Results: 291

For: qualitative

“Are you neurotypical?” How autistic people compensate to fit in

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Eloise Stark examines a recent qualitative study that looks into compensatory strategies in autism. An online questionnaire asked a wide range of participants to self-report their use and experiences of compensatory strategies. The findings are illuminating.

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Do nurses and social workers AMHPs make similar decisions in Mental Health Assessments?

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Martin Stevens reviews a study by Kevin Stone, which compares the decision-making of nurse and social worker Approved Mental Health Practitioners (AMHPs) undertaking Mental Health Assessments.

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Music groups on acute mental health inpatient wards

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Una Foye highlights a small qualitative study that explores the benefits of establishing music groups on acute mental health inpatient wards. She reflects on the boredom felt by many inpatients and the importance of social connection and a positive ward atmosphere that may indirectly improve recovery and mental well-being.

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Older people’s decisions about extra-care housing

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Kate Baxter discusses a paper by Hillcoat-Nallétamby about the limitations of rational choice theory as an approach to understanding choice-making processes among older people around the decision to move into extra-care housing schemes.

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Bipolar disorder and distress: systematic review of first-person accounts

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A group of UCL Mental Health Masters Students summarise a meta-synthesis of qualitative research, which looks at what people diagnosed with bipolar disorder experience as distressing.

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Social Care in Northern Ireland – not as different as you might think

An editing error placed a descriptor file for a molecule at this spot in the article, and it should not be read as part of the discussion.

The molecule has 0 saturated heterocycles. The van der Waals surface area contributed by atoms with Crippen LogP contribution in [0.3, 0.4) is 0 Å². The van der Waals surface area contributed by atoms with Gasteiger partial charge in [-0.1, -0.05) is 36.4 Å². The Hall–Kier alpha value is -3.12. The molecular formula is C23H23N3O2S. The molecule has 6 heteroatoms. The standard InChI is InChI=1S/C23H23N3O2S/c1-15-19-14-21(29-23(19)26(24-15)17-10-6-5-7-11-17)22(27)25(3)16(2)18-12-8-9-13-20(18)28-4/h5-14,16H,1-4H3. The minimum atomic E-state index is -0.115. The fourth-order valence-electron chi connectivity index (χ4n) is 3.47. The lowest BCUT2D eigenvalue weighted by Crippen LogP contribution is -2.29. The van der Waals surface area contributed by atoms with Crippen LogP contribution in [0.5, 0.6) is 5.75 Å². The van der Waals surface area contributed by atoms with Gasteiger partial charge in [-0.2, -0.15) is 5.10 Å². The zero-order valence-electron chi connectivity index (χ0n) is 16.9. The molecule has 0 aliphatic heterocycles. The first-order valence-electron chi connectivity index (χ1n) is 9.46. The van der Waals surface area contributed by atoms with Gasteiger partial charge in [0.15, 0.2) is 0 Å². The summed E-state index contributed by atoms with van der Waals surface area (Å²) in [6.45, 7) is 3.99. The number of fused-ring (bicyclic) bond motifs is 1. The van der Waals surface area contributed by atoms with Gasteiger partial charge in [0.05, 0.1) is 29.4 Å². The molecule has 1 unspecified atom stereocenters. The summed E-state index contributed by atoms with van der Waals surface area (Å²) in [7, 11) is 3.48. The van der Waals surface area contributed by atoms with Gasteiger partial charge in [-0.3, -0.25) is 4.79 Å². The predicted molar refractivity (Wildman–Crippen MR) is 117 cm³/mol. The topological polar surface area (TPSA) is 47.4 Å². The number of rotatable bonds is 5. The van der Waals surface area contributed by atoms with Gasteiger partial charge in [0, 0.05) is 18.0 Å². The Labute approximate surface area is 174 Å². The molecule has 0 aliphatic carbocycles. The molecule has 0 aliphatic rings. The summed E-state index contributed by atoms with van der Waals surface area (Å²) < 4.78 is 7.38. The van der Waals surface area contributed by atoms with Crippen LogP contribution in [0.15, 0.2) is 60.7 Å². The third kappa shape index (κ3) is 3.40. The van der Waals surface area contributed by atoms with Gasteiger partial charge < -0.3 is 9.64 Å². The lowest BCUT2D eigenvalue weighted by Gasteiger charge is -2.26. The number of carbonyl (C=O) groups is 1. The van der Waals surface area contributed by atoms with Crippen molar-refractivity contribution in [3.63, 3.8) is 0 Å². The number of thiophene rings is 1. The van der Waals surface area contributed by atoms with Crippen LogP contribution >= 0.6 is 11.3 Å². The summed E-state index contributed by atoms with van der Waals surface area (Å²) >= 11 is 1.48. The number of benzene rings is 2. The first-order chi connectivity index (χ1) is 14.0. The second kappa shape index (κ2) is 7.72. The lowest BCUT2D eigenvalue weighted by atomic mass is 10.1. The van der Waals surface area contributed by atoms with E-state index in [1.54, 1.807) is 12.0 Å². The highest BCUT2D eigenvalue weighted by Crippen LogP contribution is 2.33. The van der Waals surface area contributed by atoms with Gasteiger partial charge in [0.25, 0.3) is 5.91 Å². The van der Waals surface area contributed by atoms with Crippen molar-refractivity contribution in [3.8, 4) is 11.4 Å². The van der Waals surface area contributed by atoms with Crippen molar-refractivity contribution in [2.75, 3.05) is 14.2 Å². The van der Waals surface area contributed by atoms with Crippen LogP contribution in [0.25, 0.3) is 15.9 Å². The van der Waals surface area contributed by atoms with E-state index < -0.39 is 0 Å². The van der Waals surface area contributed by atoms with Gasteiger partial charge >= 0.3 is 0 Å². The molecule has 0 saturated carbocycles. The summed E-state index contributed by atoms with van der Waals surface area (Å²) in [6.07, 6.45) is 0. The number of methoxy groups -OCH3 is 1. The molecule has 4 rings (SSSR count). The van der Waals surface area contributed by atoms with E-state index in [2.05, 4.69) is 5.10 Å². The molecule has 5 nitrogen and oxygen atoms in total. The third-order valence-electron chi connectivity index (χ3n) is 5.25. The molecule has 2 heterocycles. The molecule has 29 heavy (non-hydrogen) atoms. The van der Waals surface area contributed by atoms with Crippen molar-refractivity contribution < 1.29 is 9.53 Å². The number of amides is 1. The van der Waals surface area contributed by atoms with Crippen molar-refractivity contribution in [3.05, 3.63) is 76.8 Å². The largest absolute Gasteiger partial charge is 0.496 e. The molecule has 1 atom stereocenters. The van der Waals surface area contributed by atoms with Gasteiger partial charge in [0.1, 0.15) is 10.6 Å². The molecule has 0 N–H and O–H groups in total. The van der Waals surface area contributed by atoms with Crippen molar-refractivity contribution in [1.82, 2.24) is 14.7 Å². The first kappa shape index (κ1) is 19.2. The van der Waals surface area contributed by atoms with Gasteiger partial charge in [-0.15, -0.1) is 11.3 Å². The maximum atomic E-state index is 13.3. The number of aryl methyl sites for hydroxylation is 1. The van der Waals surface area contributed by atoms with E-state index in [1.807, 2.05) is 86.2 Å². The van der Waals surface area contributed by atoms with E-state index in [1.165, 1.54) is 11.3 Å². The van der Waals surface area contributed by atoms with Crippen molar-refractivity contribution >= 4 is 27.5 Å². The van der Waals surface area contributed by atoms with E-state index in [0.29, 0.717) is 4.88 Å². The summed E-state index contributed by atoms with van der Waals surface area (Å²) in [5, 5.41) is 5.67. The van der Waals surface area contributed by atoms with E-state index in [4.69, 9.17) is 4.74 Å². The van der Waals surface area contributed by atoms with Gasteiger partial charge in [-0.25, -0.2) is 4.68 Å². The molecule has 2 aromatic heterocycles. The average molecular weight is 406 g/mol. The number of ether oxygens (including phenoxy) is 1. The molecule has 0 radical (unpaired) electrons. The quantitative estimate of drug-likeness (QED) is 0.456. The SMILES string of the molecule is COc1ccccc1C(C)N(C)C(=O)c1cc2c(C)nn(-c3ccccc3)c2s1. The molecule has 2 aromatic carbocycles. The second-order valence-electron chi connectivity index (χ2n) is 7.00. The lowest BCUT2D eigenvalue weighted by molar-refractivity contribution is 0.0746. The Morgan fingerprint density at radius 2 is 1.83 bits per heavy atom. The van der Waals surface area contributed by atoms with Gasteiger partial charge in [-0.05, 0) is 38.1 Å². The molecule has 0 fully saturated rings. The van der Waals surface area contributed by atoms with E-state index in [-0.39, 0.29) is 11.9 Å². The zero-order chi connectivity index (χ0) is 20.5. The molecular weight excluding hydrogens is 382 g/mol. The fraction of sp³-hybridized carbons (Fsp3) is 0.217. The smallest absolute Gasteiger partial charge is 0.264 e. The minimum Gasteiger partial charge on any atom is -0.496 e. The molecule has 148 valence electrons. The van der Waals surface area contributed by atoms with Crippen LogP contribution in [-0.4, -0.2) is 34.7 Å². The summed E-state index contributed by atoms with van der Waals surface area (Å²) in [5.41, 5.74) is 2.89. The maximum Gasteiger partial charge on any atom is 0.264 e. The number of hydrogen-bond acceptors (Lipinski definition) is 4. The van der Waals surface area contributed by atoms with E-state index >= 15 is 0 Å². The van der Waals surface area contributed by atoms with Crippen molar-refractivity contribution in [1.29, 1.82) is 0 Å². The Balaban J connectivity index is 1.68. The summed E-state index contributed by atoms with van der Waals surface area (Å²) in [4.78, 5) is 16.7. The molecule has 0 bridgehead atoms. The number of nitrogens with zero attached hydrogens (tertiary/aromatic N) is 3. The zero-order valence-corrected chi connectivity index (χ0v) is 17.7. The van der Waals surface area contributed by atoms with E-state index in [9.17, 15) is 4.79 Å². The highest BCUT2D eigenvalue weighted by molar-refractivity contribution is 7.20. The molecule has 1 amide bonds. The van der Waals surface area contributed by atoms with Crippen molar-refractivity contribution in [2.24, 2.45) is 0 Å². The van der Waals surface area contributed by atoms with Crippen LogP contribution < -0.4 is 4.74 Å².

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Catherine Needham reviews a study by Chapman (2019) which considers older people’s knowledge and understanding of the social care system in Northern Ireland.

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Digital self-management of schizophrenia: the MindFrame app

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Muna Dubad explores a Danish qualitative analysis of young adults’ perspectives of a smartphone app (MindFrame), which is designed for people recently diagnosed with schizophrenia, to empower them to self-manage their condition.

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The role of ICT in Ageing in Place: a family matter

The assumed role of ICT in Ageing in Place policies is to help older people communicate their needs quickly and easily with their care network, and at the same time, to assist governments in providing efficient and inexpensive care to vulnerable adults living at home

Jacqueline Damant considers a qualitative study looking at the experiences of older people and their support networks in using ICT to support Ageing in Place.

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Coercion and power in psychiatry #MHQT

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Ian Cummins explores a Belgian qualitative study looking at the experiences of people who have been subject to compulsory mental health legislation and admitted to hospital against their will.

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Subjective experiences trump hard evidence: older people’s choice of residential care

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Kate Baxter reviews a study by Trigg et al. (2018) which explores and compares the type and quantity of information that makes people feel comfortable when choosing a residential care home in the UK, Netherlands and Spain.

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